"I've long believed that the My Pet Goat moment had a simple explanation. For perhaps the first time in his life George Bush, just for a moment, felt a tiny bit of personal responsibility for something that went horribly wrong under his watch. It was not a nice feeling. They were warned, strongly, and they did nothing. Absolutely nothing."I'd be more convinced if he had anything but his poker face going. Perhaps he should have slapped his forehead with a D'oh!
* nyt on woodward:
"Were the war in Iraq not a real war that has resulted in more than 2,700 American military casualties and more than 56,000 Iraqi civilian deaths, the picture of the Bush administration that emerges from this book might resemble a farce. It’s like something out of “The Daily Show” or a “Saturday Night Live” sketch, with Freudian Bush family dramas and high-school-like rivalries between cabinet members who refuse to look at one another at meetings being played out on the world stage."
* Ron at RS:
"According to a new book written by Washington Post investigative reporter Bob Woodward, two months before the September 11 attacks, then National Security Adviser Condoleezza Rice gave the "brush-off" to an "impending terrorist attack" warning by former C.I.A. director George J. Tenet and his counterterrorism coordinator."* wapo on woodward/911:
"Tenet had been losing sleep over the recent intelligence he'd seen. There was no conclusive, smoking-gun intelligence, but there was such a huge volume of data that an intelligence officer's instinct strongly suggested that something was coming. He and Black hoped to convey the depth of their anxiety and get Rice to kick-start the government into immediate action.* wapo A1:
He did not know when, where or how, but Tenet felt there was too much noise in the intelligence systems. Two weeks earlier, he had told Richard A. Clarke, the National Security Council's counterterrorism director: "It's my sixth sense, but I feel it coming. This is going to be the big one."
But Tenet had been having difficulty getting traction on an immediate bin Laden action plan, in part because Defense Secretary Donald H. Rumsfeld had questioned all the National Security Agency intercepts and other intelligence. Could all this be a grand deception? Rumsfeld had asked. Perhaps it was a plan to measure U.S. reactions and defenses.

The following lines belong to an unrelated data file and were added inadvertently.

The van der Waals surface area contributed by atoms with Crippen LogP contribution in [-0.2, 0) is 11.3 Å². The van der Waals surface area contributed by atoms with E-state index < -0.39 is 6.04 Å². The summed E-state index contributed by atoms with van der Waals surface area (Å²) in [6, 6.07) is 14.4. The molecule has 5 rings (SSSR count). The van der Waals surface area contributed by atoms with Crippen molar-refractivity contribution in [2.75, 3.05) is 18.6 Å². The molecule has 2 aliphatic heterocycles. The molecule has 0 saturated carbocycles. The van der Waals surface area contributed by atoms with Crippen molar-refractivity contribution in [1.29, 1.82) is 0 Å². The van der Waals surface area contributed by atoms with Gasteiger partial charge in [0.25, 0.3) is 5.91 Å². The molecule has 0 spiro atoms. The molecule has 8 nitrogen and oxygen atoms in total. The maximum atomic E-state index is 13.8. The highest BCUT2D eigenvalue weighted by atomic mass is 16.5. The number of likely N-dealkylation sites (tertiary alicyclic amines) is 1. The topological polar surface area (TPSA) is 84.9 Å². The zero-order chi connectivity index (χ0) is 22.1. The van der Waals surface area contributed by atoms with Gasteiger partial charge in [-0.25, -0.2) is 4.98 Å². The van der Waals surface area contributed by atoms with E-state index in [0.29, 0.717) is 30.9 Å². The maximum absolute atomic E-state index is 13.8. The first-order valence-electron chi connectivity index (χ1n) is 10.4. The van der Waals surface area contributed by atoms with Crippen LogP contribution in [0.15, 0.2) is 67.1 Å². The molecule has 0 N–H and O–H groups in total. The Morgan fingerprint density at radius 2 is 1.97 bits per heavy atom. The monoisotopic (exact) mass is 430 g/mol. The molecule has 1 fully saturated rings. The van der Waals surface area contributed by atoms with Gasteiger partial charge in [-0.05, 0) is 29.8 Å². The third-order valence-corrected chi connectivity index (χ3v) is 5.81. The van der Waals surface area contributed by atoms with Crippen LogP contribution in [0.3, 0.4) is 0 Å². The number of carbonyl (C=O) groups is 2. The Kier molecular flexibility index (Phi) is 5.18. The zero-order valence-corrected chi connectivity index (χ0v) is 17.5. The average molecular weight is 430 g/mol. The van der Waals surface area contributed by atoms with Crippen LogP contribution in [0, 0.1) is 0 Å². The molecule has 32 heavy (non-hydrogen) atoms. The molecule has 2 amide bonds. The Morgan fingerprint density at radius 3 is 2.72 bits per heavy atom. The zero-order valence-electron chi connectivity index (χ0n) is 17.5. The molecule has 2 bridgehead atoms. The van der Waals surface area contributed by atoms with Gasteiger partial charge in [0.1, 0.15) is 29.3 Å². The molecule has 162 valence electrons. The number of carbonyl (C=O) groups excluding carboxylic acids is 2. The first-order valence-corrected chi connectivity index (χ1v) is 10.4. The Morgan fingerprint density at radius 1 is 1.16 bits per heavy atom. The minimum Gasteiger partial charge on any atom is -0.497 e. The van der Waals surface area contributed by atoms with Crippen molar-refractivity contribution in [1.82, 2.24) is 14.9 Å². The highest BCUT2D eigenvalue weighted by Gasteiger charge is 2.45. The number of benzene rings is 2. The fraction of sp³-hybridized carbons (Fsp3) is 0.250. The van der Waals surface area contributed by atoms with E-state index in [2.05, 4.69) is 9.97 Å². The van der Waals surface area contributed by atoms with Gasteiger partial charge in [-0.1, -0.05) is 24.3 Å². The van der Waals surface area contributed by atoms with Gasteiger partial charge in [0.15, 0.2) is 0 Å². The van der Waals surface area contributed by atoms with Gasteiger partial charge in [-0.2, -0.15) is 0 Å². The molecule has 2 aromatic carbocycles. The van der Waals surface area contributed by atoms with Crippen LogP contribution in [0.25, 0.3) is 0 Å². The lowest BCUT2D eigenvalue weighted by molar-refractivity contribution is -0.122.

The July 10 meeting between Tenet, Black and Rice went unmentioned in the various reports of investigations into the Sept. 11 attacks, but it stood out in the minds of Tenet and Black as the starkest warning they had given the White House on bin Laden and al-Qaeda. Though the investigators had access to all the paperwork on the meeting, Black felt there were things the commissions wanted to know about and things they didn't want to know about.
Black later said, "The only thing we didn't do was pull the trigger to the gun we were holding to (Rice's) head.""
Headline: "New Book Fuels Election Year Debate Over Bush, Rumsfeld"Wapo notes:
"New revelations that White House aides tried twice in the past two years to persuade President Bush to fire Defense Secretary Donald H. Rumsfeld fueled a caustic election-season debate yesterday over the president's wartime leadership and underscored divisions within his administration.
The book reports that then-White House Chief of Staff Andrew H. Card Jr. twice suggested that Bush fire Rumsfeld and replace him with former secretary of state James A. Baker III, first after the November 2004 election and again around Thanksgiving 2005. Card had the support of then-Secretary of State Colin L. Powell and his successor, Condoleezza Rice, as well as national security adviser Stephen J. Hadley and senior White House adviser Michael J. Gerson, according to the book.
Even first lady Laura Bush reportedly told Card that she agreed Rumsfeld had become a liability for her husband, although she noted that the president did not agree. "I don't know why he's not upset with this," she told Card, according to the book. But Vice President Cheney and senior Bush adviser Karl Rove argued against dumping Rumsfeld, and Bush agreed."
"Correction to This Article: An earlier edition of this article appeared with a different headline."
GoogleNews tells us that the headline was previously:
"Anti-Rumsfeld Effort Detailed In Book Denied by White House"The print edition headline is:
WhiteHouse Disputes Book's Report of Anti-Rumsfeld Moves."